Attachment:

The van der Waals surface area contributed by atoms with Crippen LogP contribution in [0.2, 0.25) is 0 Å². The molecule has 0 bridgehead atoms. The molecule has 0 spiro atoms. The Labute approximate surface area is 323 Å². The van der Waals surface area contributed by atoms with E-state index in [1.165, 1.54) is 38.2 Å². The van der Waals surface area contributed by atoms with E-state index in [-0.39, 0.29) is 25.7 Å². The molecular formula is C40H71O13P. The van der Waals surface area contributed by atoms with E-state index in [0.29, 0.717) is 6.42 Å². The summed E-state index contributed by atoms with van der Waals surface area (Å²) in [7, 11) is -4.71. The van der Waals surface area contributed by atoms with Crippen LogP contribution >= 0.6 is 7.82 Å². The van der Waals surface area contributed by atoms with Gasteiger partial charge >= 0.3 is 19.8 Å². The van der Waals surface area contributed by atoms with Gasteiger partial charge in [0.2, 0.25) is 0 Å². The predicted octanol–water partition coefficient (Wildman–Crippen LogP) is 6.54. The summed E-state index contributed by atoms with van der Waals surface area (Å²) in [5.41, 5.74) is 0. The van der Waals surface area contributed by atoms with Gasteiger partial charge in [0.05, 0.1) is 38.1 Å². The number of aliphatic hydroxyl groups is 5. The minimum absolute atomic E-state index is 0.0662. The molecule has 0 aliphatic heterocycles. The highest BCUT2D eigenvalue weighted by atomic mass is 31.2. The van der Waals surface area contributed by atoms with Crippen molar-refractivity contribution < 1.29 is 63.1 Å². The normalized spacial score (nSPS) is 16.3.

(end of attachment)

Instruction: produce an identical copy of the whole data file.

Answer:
The van der Waals surface area contributed by atoms with Crippen LogP contribution in [0.2, 0.25) is 0 Å². The molecule has 0 bridgehead atoms. The molecule has 0 spiro atoms. The Labute approximate surface area is 323 Å². The van der Waals surface area contributed by atoms with E-state index in [1.165, 1.54) is 38.2 Å². The van der Waals surface area contributed by atoms with E-state index in [-0.39, 0.29) is 25.7 Å². The molecular formula is C40H71O13P. The van der Waals surface area contributed by atoms with E-state index in [0.29, 0.717) is 6.42 Å². The summed E-state index contributed by atoms with van der Waals surface area (Å²) in [7, 11) is -4.71. The van der Waals surface area contributed by atoms with Crippen LogP contribution >= 0.6 is 7.82 Å². The van der Waals surface area contributed by atoms with Gasteiger partial charge >= 0.3 is 19.8 Å². The van der Waals surface area contributed by atoms with Gasteiger partial charge in [0.2, 0.25) is 0 Å². The predicted octanol–water partition coefficient (Wildman–Crippen LogP) is 6.54. The summed E-state index contributed by atoms with van der Waals surface area (Å²) in [5.41, 5.74) is 0. The van der Waals surface area contributed by atoms with Gasteiger partial charge in [0.05, 0.1) is 38.1 Å². The number of aliphatic hydroxyl groups is 5. The minimum absolute atomic E-state index is 0.0662. The molecule has 0 aliphatic heterocycles. The highest BCUT2D eigenvalue weighted by atomic mass is 31.2. The van der Waals surface area contributed by atoms with Crippen molar-refractivity contribution < 1.29 is 63.1 Å². The normalized spacial score (nSPS) is 16.3.